- Mission-Driven, Double Bottom Line - Double bottom line companies measure their success on both financial performance and social impact. They are typically mission-driven companies with founders who are passionate about the mission for its own sake rather than financially driven where the company's focus is a means to an end. One of our portfolio companies (sprung out of Paul Graham's Y-Combinator), Codecademy, aspires to teach the world to code for free. The founders are focused on helping millions of people learn to code so that they can improve their job prospects and move up the income ladder. A company I co-founded back in 2000, Upromise, is focused on helping families save money for college, a necessary ticket to the American Dream. At its peak, Upromise helped over 10 million families save over $30 billion. Both of these companies are mission-driven, bottom-line for profit companies that raised lots of venture capital money, hired great people and built businesses focused on generating profits. There are many others like them, particularly in the world of education, health care and financial services.
- Impact Investing – A new class of investors is emerging at the intersection of financially-driven investments and social initiatives called impact investing. I am seeing impact investing funds popping up all over the world (e.g., one from Israel came into my inbox this morning). Deval Patrick, former Governor of Massachusetts, recently joined Bain Capital to start a new impact investing fund to find a sustainable, middle ground between profitable investments and social responsibility. The field is still unproven and there are many questions to be sorted out (e.g., should the investment return target be similar to "regular" investing or consciously lower?), but this notion has led folks to talk about “triple bottom lines" for firms: financial, social, and environmental.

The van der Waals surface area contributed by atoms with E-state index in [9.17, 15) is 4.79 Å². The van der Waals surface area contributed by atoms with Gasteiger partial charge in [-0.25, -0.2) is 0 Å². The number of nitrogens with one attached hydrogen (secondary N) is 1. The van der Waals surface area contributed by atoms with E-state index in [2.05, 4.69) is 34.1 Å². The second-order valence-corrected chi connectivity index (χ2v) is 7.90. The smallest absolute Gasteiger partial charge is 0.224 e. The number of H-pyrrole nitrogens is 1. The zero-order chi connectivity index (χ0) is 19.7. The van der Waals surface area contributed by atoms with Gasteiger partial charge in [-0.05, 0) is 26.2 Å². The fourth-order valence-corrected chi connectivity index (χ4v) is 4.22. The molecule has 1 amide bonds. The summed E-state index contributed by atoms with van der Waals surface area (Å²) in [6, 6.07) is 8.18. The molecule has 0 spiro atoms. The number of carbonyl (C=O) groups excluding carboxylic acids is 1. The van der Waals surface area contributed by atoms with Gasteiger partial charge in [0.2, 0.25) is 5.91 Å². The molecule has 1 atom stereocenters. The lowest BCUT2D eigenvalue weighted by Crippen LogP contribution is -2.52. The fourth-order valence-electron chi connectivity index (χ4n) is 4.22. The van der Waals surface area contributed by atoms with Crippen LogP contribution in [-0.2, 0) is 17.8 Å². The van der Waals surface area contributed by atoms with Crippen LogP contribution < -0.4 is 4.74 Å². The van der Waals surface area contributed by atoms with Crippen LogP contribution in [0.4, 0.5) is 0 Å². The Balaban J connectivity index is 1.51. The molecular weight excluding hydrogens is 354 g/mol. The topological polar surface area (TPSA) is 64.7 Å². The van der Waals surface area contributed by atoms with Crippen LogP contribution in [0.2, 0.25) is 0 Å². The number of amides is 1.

- Public Entrepreneurship - Another powerful trend is directing entrepreneurial skills and efforts to innovate in the public sector. At Harvard Business School, Professor Mitch Weiss teaches a class called Public Entrepreneurship that focuses on this area. The notion is that entrepreneurs can work with civic leaders to make a difference in the world through technology, social change, and/or political transparency. Public Entrepreneurship can be for profit or not for profit. Not for profit examples include President Obama's Open Government Initiative, which has included making massive amounts of government data available to the public in machine readable form. Google's ambitious Sidewalk Labs is a for profit effort in this area, focused on applying technology to solve urban problems. The thesis of many public entrepreneurial efforts is that if both the government and the private sector can cooperate across silos, sharing information and tools to innovate together, we can materially improve the infrastructure and welfare of our communities.
- Social Entrepreneurship (aka Non-Profits That Act Like For Profits) - Social entrepreneurs are non-profits that draw on business techniques to address social issues, but explicitly in a not-for-profit structure. EdX, an ambitious joint venture created by MIT and Harvard, is an an example of a non-profit that acts like a for profit. EdX hires top engineers and marketers focused on building an online learning platform that teaches college-level courses worldwide for free, radically expanding global accessibility to high quality education. Another example is Google.org, whose mission is to develop products that give nonprofits the technology or the funds they need to implement change. Since 2010, they have raised over $20 million to fight human trafficking and child abuse, which was given to multiple organizations that are ready to use the money quickly and effectively.
Human progress is often the result of multi-disciplinarian efforts. I am optimistic that the trends Paul Graham points to – and is in the midst of helping accelerate – are going to ultimately have a very positive impact on society at all levels. But it will take some inspired entrepreneurs to get us there.